Gabe Clopton

Gabriel Harrison Clopton; September 14, 1870-October 1, 1950; Son of William Henry Harrison Clopton & Martha Isabel Lancaster Clopton; Husband of Elizabeth Celine Girtman Clopton

 

 

J. B. Clopton

“Boss”

James Brown “Boss” Clopton; February 14, 1876-February 6, 1956; Son of William Henry Harrison Clopton & Martha Isabel Lancaster Clopton

 

 

Harvey Clopton

Harvey Gordon Clopton; August 9, 1886-January 27, 1952; Son of William Henry Harrison Clopton & Martha Isabel Lancaster Clopton; Husband of Mildred Lucille Chandler Clopton

 

 

Mildred Clopton

Mildred Lucille Chandler Clopton; October 24, 1899-March 11, 1983; Daughter of William H. Chandler & Eudora G. Brand Chandler; Wife of Harvey Gordon Clopton

 

 

William H. Clopton

Confederate War Veteran

William Henry Harrison Clopton; March 4, 1839-October 14, 1916; Son of Thomas B. Clopton & Harriet B. Claiborne Clopton; Husband of Martha Isabel Lancaster Clopton

 

 

Martha Isabel Clopton

Martha Isabel Lancaster Clopton; 1845-October 26, 1895; Daughter of Lemuel Lancaster & Isabel Stinson Lancaster; Wife of William Henry Harrison Clopton

 

 

James Cuyler Clopton

James Cuyler Clopton; August 30, 1903-September 25, 1995; Son of William Thomas Clopton & Minnie Flora King Clopton; Husband of Petrona Gillian Hawkins Clopton

 

Hattie Belle Clopton

Harriet Isabel “Hattie Belle” Clopton Girtman; December 7, 1860-October 21, 1891; Daughter of William Henry Harrison Clopton & Martha Isabel Lancaster Clopton; Wife of William Horne Girtman

 

Lem Lancaster

Lemuel Lancaster; February 12, 1795-March 8, 1873; Husband of Isabel Stinson Lancaster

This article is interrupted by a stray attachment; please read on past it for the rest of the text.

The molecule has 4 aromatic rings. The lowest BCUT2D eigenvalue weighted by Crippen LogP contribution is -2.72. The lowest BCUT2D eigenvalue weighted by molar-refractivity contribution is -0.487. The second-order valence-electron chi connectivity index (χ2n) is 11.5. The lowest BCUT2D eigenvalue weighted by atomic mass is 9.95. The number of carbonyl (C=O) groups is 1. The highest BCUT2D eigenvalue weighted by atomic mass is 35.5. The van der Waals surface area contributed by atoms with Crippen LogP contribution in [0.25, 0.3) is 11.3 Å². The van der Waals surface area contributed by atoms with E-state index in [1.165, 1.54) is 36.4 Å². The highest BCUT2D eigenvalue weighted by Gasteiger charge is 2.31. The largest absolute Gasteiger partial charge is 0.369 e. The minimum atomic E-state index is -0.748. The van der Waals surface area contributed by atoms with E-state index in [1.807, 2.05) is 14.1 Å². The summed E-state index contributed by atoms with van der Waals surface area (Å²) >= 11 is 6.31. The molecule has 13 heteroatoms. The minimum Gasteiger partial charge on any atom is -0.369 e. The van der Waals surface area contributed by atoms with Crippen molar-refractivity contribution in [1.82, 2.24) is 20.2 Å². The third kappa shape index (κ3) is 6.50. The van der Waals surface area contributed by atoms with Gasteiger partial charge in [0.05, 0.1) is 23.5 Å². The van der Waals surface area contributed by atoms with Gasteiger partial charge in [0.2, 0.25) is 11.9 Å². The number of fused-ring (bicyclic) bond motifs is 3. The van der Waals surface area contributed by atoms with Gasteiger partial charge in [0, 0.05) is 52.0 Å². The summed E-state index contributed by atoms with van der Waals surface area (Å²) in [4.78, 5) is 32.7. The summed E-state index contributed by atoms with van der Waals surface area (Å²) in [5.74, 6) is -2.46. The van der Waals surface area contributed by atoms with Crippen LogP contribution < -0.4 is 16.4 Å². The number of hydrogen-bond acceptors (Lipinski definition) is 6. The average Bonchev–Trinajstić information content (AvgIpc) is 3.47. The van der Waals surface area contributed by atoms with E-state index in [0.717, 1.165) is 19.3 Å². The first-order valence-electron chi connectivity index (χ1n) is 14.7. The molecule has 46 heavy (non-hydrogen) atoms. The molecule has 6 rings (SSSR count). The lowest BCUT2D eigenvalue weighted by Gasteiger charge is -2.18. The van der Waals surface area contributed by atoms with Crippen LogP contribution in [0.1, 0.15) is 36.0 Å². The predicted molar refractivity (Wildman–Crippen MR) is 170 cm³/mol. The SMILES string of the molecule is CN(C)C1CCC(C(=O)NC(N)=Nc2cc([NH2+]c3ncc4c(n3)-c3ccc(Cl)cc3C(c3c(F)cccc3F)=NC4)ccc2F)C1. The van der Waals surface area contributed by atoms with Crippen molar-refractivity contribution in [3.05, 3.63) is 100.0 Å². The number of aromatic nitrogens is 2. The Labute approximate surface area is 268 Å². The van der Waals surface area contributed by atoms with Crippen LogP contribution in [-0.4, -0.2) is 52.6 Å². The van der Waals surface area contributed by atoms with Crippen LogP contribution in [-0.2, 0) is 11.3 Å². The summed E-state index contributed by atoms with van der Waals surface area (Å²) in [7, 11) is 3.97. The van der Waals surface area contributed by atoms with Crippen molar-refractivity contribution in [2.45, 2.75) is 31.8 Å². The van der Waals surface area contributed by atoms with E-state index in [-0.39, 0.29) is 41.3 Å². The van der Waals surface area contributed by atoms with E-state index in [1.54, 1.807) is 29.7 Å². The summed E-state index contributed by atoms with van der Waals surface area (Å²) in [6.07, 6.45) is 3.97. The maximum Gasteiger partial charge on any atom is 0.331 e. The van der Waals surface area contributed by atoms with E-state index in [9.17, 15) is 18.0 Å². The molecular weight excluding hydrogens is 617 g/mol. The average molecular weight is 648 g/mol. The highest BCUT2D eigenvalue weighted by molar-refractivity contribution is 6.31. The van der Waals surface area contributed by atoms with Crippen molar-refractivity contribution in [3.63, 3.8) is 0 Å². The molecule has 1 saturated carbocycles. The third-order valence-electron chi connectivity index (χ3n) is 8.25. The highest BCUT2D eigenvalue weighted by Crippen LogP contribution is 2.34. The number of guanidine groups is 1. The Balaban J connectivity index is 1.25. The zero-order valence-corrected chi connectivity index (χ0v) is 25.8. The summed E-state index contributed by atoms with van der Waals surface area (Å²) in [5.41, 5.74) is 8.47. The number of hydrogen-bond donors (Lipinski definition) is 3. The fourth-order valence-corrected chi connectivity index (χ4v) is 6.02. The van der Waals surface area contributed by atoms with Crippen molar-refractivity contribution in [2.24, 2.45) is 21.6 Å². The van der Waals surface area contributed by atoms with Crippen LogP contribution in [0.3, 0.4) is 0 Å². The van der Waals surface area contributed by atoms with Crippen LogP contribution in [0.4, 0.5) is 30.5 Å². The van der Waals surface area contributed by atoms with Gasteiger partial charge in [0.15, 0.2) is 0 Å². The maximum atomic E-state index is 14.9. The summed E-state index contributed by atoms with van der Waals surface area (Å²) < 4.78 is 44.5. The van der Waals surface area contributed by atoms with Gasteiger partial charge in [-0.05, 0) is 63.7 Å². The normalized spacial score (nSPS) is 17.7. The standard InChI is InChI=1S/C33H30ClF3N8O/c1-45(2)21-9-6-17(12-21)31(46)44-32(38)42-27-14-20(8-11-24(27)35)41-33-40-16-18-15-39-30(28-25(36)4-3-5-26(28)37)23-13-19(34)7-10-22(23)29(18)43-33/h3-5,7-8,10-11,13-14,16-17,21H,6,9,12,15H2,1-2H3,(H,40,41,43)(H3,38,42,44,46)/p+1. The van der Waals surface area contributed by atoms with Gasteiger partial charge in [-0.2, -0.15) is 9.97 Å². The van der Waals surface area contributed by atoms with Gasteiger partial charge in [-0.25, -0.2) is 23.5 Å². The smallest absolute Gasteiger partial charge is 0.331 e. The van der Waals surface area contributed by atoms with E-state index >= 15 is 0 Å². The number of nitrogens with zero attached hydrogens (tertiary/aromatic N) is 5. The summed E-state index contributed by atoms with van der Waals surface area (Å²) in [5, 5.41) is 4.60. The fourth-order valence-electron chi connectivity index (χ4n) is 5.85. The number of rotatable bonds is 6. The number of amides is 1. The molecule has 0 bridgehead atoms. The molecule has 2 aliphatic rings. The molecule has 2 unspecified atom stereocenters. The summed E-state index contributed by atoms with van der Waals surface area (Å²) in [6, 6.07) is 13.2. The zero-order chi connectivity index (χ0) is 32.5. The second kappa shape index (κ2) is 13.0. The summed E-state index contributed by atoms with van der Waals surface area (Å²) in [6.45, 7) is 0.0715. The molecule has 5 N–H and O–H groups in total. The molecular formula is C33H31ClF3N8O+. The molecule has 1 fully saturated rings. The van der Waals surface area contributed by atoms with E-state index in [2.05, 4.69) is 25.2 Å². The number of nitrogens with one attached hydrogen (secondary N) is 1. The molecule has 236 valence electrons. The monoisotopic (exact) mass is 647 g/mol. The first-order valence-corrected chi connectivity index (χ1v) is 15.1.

Isabel Stinson Lancaster

Isabel Stinson Lancaster; 1800-June 22, 1871; Wife of Lemuel Lancaster

 

Mae Pinkerton

Mary Francis Pinkerton; May 19, 1837-1907; Daughter of Alexander Brown Harrison & Lucy Wright Claiborne Harrison; Wife of James Pinkerton

 

Jessie Melton

Jessie Melton; March 28, 1866-December 8, 1928

 

Mattie Melton

Mattie Lane Melton; November 7, 1880-May 20, 1900, Wife of J. F. Melton

 

Mary Melton Haley

Mary Melton Haley

About 1848-May 26, 1896

 

Luella Hunnicutt

Luella Hunnicutt

About 1854-March 15, 1886

 

James A. Melton

James A. Melton; about 1863-July 4, 1882

 

Mae Melton

Mae Melton; about 1852-April 7, 1887

 

J. J. Melton

J.J. Melton; about 1840July 26, 1882, Husband of Martha A. Barnard Melton

 

Martha Melton

Martha A. Barnard Melton; about 1828-November 5, 1905, wife of J. J. Melton

 

No Marker

Confederate War Veteran (POW)

Thomas Alexander Clopton;

August 25, 1841- ; Son of Thomas B. Clopton & Harriet B. Claiborne Clopton; Husband of Sarah Fannie Melton Clopton

 

No Marker

John Melton

 

No Marker

Tom Hart

 

Sara P. Harrison

Sara P. Harrison

October 8, 1825-December 9, 1898

 

Mary Bearden Jones

Mary Brooks Bearden Jones; 1861-1927; Daughter of James C. Bearden & Sarah Claiborne Bearden; Wife of (1) Lucius Marshall Jones (2) R. B. Harrison

 

Lucius Jones

Lucius Marshall Jones; February 14, 1858-February 10, 1902; Husband of Mary Brooks Bearden Jones

 

William Jones

William Jones; March 26, 1888-July 4, 1904; Son of Lucius Marshall Jones & Mary Brooks Bearden Jones

 

 

Will The Circle Be Unbroken

 

                William Thomas Clopton and his wife, Minnie Flora King, raised six boys in the shadow of Concord Church.  The Church served as a backdrop for many photographs of “Minnie’s Boys” through the years.   By 2000, all except Frank lay at rest in the shadow of their beloved Concord.  They have joined their mother and father, their Clopton and King grandparents, and all their Pea Ridge kith and kin beneath the ancient trees.  Oh, Amazing Grace!

 

 

 

 

Photographed on the steps of Concord United Methodist Church before death claimed Lem, the first of “Minnie’s Boys,” in 1977.  From left to right, front row:  James Cuyler Clopton; Rufus Terrell Clopton; and Frank Campbell Clopton.  From left to right, back row:  William King Clopton; Walter Johnston Clopton; and, Lemuel Thomas Clopton.